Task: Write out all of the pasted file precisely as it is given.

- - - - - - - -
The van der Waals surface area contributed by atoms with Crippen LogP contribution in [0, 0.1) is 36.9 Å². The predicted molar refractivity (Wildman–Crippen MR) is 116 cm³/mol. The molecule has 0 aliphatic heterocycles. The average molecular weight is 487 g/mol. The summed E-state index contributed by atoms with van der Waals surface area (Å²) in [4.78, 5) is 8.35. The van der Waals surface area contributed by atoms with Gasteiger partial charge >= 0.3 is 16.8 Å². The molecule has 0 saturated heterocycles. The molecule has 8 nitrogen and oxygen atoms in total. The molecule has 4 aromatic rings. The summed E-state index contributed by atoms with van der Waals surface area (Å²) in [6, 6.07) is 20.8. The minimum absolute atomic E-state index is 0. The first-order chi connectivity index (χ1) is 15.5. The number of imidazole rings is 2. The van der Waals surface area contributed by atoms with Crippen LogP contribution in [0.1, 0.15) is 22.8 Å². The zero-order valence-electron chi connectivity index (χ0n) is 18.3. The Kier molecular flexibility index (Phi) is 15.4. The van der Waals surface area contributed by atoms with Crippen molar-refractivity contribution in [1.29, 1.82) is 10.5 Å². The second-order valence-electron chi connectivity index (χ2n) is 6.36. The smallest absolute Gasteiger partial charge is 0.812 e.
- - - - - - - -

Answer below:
The van der Waals surface area contributed by atoms with Crippen LogP contribution in [0, 0.1) is 36.9 Å². The predicted molar refractivity (Wildman–Crippen MR) is 116 cm³/mol. The molecule has 0 aliphatic heterocycles. The average molecular weight is 487 g/mol. The summed E-state index contributed by atoms with van der Waals surface area (Å²) in [4.78, 5) is 8.35. The van der Waals surface area contributed by atoms with Gasteiger partial charge >= 0.3 is 16.8 Å². The molecule has 0 saturated heterocycles. The molecule has 8 nitrogen and oxygen atoms in total. The molecule has 4 aromatic rings. The summed E-state index contributed by atoms with van der Waals surface area (Å²) in [6, 6.07) is 20.8. The minimum absolute atomic E-state index is 0. The first-order chi connectivity index (χ1) is 15.5. The number of imidazole rings is 2. The van der Waals surface area contributed by atoms with Crippen LogP contribution in [0.1, 0.15) is 22.8 Å². The zero-order valence-electron chi connectivity index (χ0n) is 18.3. The Kier molecular flexibility index (Phi) is 15.4. The van der Waals surface area contributed by atoms with Crippen molar-refractivity contribution in [1.29, 1.82) is 10.5 Å². The second-order valence-electron chi connectivity index (χ2n) is 6.36. The smallest absolute Gasteiger partial charge is 0.812 e.